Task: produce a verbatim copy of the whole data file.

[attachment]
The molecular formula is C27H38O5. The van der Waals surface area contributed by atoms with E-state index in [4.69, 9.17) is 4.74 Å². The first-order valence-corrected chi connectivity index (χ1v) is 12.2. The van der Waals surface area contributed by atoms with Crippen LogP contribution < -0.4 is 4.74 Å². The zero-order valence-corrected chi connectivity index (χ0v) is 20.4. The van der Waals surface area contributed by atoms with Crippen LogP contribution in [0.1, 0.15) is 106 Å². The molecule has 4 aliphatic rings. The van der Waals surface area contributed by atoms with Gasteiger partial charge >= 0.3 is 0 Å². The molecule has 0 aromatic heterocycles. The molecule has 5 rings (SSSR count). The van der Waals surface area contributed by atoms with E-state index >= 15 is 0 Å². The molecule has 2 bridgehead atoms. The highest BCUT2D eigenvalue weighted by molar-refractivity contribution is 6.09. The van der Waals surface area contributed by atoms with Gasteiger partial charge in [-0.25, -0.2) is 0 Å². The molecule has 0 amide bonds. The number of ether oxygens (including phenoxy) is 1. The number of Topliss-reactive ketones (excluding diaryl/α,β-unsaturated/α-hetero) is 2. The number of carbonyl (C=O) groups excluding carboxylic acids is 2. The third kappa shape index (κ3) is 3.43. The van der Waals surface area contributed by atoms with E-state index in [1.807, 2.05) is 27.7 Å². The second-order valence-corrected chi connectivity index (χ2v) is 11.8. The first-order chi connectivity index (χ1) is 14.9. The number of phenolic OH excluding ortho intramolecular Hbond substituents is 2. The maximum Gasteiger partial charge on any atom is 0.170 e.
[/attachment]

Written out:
The molecular formula is C27H38O5. The van der Waals surface area contributed by atoms with E-state index in [4.69, 9.17) is 4.74 Å². The first-order valence-corrected chi connectivity index (χ1v) is 12.2. The van der Waals surface area contributed by atoms with Crippen LogP contribution < -0.4 is 4.74 Å². The zero-order valence-corrected chi connectivity index (χ0v) is 20.4. The van der Waals surface area contributed by atoms with Crippen LogP contribution in [0.1, 0.15) is 106 Å². The molecule has 4 aliphatic rings. The van der Waals surface area contributed by atoms with Gasteiger partial charge >= 0.3 is 0 Å². The molecule has 0 aromatic heterocycles. The molecule has 5 rings (SSSR count). The van der Waals surface area contributed by atoms with E-state index >= 15 is 0 Å². The molecule has 2 bridgehead atoms. The highest BCUT2D eigenvalue weighted by molar-refractivity contribution is 6.09. The van der Waals surface area contributed by atoms with Gasteiger partial charge in [-0.25, -0.2) is 0 Å². The molecule has 0 amide bonds. The number of ether oxygens (including phenoxy) is 1. The number of Topliss-reactive ketones (excluding diaryl/α,β-unsaturated/α-hetero) is 2. The number of carbonyl (C=O) groups excluding carboxylic acids is 2. The third kappa shape index (κ3) is 3.43. The van der Waals surface area contributed by atoms with E-state index in [1.807, 2.05) is 27.7 Å². The second-order valence-corrected chi connectivity index (χ2v) is 11.8. The first-order chi connectivity index (χ1) is 14.9. The number of phenolic OH excluding ortho intramolecular Hbond substituents is 2. The maximum Gasteiger partial charge on any atom is 0.170 e.